The observed spatial variations in the diversity and frequency of fungal endophytes in elms, along with their associations with the elms’ chemical and resistance characteristics, emphasise the potential importance of endophytic fungi as dynamic modulators of tree phenotype. Nevertheless, it is difficult to assess whether the endophytic fungi are significant determinants of the phenotypic resistance observed at the Rivas-Vaciamadrid field site. We have recently found that M. nivalis (morphotaxon 2), predominantly associated with Rivas-Vaciamadrid trees and resistant U. minor clones, releases extracellular metabolites that in vitro inhibit O. novo-ulmi (K. Blumenstein et al., unpublished) and reduces the symptoms caused by O. novo-ulmi inoculation in elm trees previously challenged with the endophyte (Martín et al., unpublished). The presence of this endophyte could limit the spread of O. novo-ulmi in the inner bark of diseased trees, the compartment where the vector insects, elm bark beetles, become contaminated by spores. The potential of a bark endophyte (Phomopsis oblonga) to hamper the breeding of elm bark beetles has been previously reported [79], [80]. Our results from studies with M. nivalis indicate the existence of multiple mechanisms whereby endophytes can influence the DED transmission and the resistance of elms to O. novo-ulmi in field conditions.

In conclusion, we found support for our initial hypothesis: the resistant elm genotypes had a more limited endophytic flora in xylem tissues than the susceptible genotypes. However, a significant genotype effect was observed and not all susceptible genotypes showed higher values of endophyte frequency and diversity in xylem tissues than resistant genotypes (Fig. 5). Thus, it would be necessary to characterize the variation of the endophytic community of each genotype in greater detail, using 4–6 tree replicates per genotype. Currently, however, such elm material is not available in an adult stage, and to create it clonal propagation of the existing single genotypes would be necessary. Despite this reservation, our results imply that improving DED resistance in elm trees may have non-targeted effects on fungal biodiversity, and the re-introduction of elms to forest ecosystems with the assistance of breeding for quantitative resistance to DED may involve a trade-off between the goals of ecosystem restoration and fungal biodiversity conservation. As endophyte diversity may contribute to various ecosystem benefits from forests in a similar way than rhizospheric diversity, this issue should be addressed in environmental impact analyses of forest restoration and tree breeding efforts (see also [82], [83]). Obviously, the priority of elm breeding is to re-establish elm populations, and the re-introduction of resistant elms to the forests should increase potential habitats for endophytic fungi. Moreover, other plant species in the forest may act as reservoirs of cosmopolitan endophytes that inhabit also the susceptible elms. However, if the susceptible elm genotypes harbour specialist endophytes, a large-scale enrichment of resistant elm genotypes could impede their conservation. If these specialist endophytes are of particular relevance for wood degradation or ecological interactions, the ecosystem processes of the forest might change consequently. Future studies should thus explore further the diversity and ecological functions of the endophyte communities, including the non-culturable species, in elm genotypes differing in their resistance to DED.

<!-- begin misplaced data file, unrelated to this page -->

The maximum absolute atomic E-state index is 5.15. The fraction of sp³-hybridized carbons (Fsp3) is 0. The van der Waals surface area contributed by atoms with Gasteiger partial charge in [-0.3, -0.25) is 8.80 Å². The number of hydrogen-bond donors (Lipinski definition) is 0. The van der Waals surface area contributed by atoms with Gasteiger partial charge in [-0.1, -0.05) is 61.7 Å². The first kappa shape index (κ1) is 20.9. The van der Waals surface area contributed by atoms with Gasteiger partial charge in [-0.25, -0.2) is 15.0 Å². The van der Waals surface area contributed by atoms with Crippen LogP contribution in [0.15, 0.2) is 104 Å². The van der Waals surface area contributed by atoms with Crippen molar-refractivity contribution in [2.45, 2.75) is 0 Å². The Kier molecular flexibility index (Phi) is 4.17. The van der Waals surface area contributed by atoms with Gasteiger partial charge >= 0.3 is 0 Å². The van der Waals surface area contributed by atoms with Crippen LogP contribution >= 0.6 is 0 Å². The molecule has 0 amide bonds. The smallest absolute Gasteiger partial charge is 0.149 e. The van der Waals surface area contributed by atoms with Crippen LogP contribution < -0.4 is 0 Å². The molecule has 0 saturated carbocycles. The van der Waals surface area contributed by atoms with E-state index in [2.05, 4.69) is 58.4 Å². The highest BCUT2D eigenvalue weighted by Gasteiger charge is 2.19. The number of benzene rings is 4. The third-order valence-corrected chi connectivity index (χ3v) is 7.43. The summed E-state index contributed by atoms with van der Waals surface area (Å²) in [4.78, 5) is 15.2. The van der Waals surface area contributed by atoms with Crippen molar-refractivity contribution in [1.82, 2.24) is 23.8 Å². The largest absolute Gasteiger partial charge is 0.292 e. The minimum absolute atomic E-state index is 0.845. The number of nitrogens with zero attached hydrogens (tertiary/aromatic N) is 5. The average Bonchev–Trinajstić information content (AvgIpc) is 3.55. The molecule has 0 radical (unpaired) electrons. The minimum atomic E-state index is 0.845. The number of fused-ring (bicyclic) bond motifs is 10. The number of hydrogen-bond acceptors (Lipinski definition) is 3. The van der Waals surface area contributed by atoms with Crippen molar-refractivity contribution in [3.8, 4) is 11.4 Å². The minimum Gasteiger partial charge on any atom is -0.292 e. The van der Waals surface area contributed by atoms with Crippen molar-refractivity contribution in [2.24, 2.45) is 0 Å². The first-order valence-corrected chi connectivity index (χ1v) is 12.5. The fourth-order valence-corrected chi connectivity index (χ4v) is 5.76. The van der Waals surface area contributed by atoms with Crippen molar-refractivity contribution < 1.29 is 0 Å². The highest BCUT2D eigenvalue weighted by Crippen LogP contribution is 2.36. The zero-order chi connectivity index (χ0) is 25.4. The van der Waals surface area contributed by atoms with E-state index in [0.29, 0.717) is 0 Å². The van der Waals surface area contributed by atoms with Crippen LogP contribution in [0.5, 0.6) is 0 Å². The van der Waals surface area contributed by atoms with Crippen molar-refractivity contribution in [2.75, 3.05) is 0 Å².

Supporting Information

Table S1.

The top three BLAST hits (based on nucleotide megablast of ITS rDNA sequences) with corresponding GenBank taxa identity and characteristic morphological colony traits of representative isolates for each morphotaxa (1–16) (“-“ = not determined).



We thank the personnel working in Puerta de Hierro Forest Breeding Centre (Madrid) and Dr. Stephen Burleigh (SLU Alnarp) for the technical assistance.

Author Contributions

Conceived and designed the experiments: JAM LG JW. Performed the experiments: JAM JW KB ER MH. Analyzed the data: JAM JW KB ER MH TS. Wrote the paper: JAM JW KB ER MH TS LG.